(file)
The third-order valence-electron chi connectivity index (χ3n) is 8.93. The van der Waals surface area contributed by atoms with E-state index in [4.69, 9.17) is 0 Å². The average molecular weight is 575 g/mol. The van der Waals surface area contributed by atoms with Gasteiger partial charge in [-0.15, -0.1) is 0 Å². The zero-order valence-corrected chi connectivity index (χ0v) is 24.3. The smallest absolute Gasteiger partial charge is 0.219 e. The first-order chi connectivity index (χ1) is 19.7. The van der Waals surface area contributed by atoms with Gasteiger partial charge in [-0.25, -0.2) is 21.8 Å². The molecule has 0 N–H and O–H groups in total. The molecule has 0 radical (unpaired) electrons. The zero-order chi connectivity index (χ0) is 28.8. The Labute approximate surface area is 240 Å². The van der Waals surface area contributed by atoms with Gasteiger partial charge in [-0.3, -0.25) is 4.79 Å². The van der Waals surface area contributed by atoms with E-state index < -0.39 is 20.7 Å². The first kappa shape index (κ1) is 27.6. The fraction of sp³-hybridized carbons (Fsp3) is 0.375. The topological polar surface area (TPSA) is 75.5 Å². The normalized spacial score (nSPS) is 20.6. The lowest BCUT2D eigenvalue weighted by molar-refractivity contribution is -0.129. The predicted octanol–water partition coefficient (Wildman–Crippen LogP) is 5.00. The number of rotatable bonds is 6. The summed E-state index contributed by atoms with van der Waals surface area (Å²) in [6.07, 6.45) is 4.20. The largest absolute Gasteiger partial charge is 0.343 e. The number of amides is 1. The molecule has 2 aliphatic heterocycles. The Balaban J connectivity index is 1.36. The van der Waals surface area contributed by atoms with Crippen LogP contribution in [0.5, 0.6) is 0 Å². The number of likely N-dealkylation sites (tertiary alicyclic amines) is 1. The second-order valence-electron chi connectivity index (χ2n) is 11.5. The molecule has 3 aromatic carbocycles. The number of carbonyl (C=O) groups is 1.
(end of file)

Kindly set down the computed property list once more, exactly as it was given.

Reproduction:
The third-order valence-electron chi connectivity index (χ3n) is 8.93. The van der Waals surface area contributed by atoms with E-state index in [4.69, 9.17) is 0 Å². The average molecular weight is 575 g/mol. The van der Waals surface area contributed by atoms with Gasteiger partial charge in [-0.15, -0.1) is 0 Å². The zero-order valence-corrected chi connectivity index (χ0v) is 24.3. The smallest absolute Gasteiger partial charge is 0.219 e. The first-order chi connectivity index (χ1) is 19.7. The van der Waals surface area contributed by atoms with Gasteiger partial charge in [-0.25, -0.2) is 21.8 Å². The molecule has 0 N–H and O–H groups in total. The molecule has 0 radical (unpaired) electrons. The zero-order chi connectivity index (χ0) is 28.8. The Labute approximate surface area is 240 Å². The van der Waals surface area contributed by atoms with Gasteiger partial charge in [-0.3, -0.25) is 4.79 Å². The van der Waals surface area contributed by atoms with E-state index < -0.39 is 20.7 Å². The first kappa shape index (κ1) is 27.6. The fraction of sp³-hybridized carbons (Fsp3) is 0.375. The topological polar surface area (TPSA) is 75.5 Å². The normalized spacial score (nSPS) is 20.6. The lowest BCUT2D eigenvalue weighted by molar-refractivity contribution is -0.129. The predicted octanol–water partition coefficient (Wildman–Crippen LogP) is 5.00. The number of rotatable bonds is 6. The summed E-state index contributed by atoms with van der Waals surface area (Å²) in [6.07, 6.45) is 4.20. The largest absolute Gasteiger partial charge is 0.343 e. The number of amides is 1. The molecule has 2 aliphatic heterocycles. The Balaban J connectivity index is 1.36. The van der Waals surface area contributed by atoms with Crippen LogP contribution in [0.5, 0.6) is 0 Å². The number of likely N-dealkylation sites (tertiary alicyclic amines) is 1. The second-order valence-electron chi connectivity index (χ2n) is 11.5. The molecule has 3 aromatic carbocycles. The number of carbonyl (C=O) groups is 1.